Compiled by the Road Trip Alberta team
Written by Dalene Heck
Last updated on January 27, 2023
If you skip down to the first photo in this post, you’ll find me, holding a fish by a napkin.
Let’s be honest…fish are kinda slimy and gross. And truthfully, I don’t even like how they taste, either! Yet, if anyone asks me to go fishing in Alberta, I am all over it. There is something meditative about the whole process – whether rocking gently in a boat waiting for that first bite, or standing in waders while cool river water rushes around me – it is an experience that I will happily do over and over again. (As long as someone has napkins on hand if I need to hold a fish, and/or someone else who will gladly consume whatever I catch.)
Another honest declaration: I am not an expert on fishing in Alberta by any means. But as someone who grew up here, I know plenty of people who are! And so this post is a compilation of great advice from friends across the province to help out beginners who want to take to the waters to try their hand at one of Alberta’s great pastimes.
Fishing in Alberta
Whenever you go fishing in Alberta, it’s extremely important to follow all rules and regulations, and you must possess a valid Alberta fishing license (or be lawfully exempt; more on that below). These government regulations are there to help keep Alberta’s environment safe, and to make sure that there will be plenty of fish for generations to come. All people interested in Alberta fishing should download and read the latest Alberta fishing regulations in order to stay up-to-date.
Alberta Fishing Regulations
In general, it is crucial to understand where you can fish in Alberta, how you are allowed to fish, which fish you are allowed to keep, and how many fish you are allowed to keep. Every person who fishes in Alberta should know these regulations before setting out.
For example, when fishing in Alberta, it is unlawful to:
- Use gaffs, gaff hooks, spring-loaded hooks, firearms, or snares to catch fish.
- Use types of live bait to catch fish, including live crayfish, amphibians, or other fish (minnows included).
- Use more than one line when angling into open water, or two lines when ice fishing.
- Cull fish, meaning keeping live fish in a holding device until a more desirable fish is caught.
It is also a necessity to know your fish and to know what your daily catch limit is. For example, you can keep 15 yellow perch, but you must release all lake sturgeon (they are considered an endangered species). There are also certain lakes that are catch-and-release only.
Fishing in a national park also has different rules and regulations. For example, it is unlawful to fish with more than one line, fish from 2 hours after sunset to one hour before sunrise, and to use or possess within 100 metres of a shoreline any natural bait and/or chemical attractants.
These are just a few examples, but it really is critical that you are aware of all of the current Alberta and national park fishing regulations before you head out on the water.
Alberta Fishing License
Before you go fishing, knowing which Alberta fishing license you need is important. Firstly, all anglers must have an active Wildlife Identification Number (WIN) before purchasing any fishing license. The cost for a WIN is $8 and can be ordered online.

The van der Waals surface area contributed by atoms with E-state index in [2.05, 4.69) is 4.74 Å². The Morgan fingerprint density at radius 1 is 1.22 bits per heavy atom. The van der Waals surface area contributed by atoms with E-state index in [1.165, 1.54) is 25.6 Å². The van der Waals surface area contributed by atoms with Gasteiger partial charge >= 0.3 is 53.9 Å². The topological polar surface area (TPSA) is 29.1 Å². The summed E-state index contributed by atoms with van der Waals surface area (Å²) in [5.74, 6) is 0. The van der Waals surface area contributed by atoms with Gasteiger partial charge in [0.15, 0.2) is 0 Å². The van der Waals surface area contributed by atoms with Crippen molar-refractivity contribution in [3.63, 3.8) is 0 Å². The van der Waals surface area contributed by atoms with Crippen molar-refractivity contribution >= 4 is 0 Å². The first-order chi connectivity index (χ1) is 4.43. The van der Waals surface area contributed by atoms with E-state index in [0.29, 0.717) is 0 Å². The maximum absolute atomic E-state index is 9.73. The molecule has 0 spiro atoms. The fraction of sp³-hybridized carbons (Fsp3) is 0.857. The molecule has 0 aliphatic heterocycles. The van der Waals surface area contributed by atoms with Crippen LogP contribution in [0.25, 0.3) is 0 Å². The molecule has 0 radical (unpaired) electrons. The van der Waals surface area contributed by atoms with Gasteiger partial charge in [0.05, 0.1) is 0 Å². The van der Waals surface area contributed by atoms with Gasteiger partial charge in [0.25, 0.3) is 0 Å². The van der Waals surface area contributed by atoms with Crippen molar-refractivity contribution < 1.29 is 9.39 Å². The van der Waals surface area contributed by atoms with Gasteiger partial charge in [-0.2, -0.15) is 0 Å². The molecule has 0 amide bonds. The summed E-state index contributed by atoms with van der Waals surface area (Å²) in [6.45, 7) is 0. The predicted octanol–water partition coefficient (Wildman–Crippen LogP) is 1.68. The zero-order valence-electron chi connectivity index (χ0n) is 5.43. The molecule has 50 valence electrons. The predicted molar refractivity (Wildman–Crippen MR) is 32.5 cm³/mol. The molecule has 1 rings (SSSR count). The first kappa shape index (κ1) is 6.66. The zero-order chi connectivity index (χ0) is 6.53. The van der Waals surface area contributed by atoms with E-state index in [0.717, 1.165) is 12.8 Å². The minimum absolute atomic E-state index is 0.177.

In Alberta, there are different fishing licenses required based on your age, your residence, and what you intend to catch. There are also different prices for residents of Alberta. Those under 16 or over 65 do not need sportfishing licenses. Indigenous people also do not require fishing licenses and have specific fishing rights in Alberta. You can purchase your Alberta fishing license from AlbertaRELM or from select private license issuers (i.e. some sporting goods stores).
Current Pricing for Alberta Sportfishing License:
- Alberta Resident – 16 – 64 years – $28 per year (no charge for under 16 or 65+ years)
- Canadian Resident Outside Alberta – Annual $60 / 7-day License $41 / 1 day $25
- Non-Resident from outside Canada – Annual $85 / 7-day License $55 / 1 day $26.63
There are also special harvest licenses you must purchase for walleye fishing, so make sure to stay up to date with those licenses. Walleye licenses are only available by draw, so enter early if you intend on fishing for walleye in Alberta.
Fishing in a national park in Alberta requires a national park fishing license. A provincial fishing license is not valid. The national park fishing license is $9.80 per day or $34.30 for an annual pass and is not included in the standard park entry fees.
Fishing Season in Alberta
Fishing licenses in Alberta are generally valid for one year, from April 1st until March 31st of the following year. Always research the spot you’d like to visit in order to plan your most successful fishing trip, as there are optimal times for fishing in each lake or river. Certain bodies of water also have specific opening days, so it’s imperative to make sure you follow all opening day laws.
For some, the best fishing season in Alberta is in warmer weather, while others love ice fishing (more on that below). The typical summer fishing season is from May – October while the ice fishing season can start as early as October in some areas.
Types of Fish in Alberta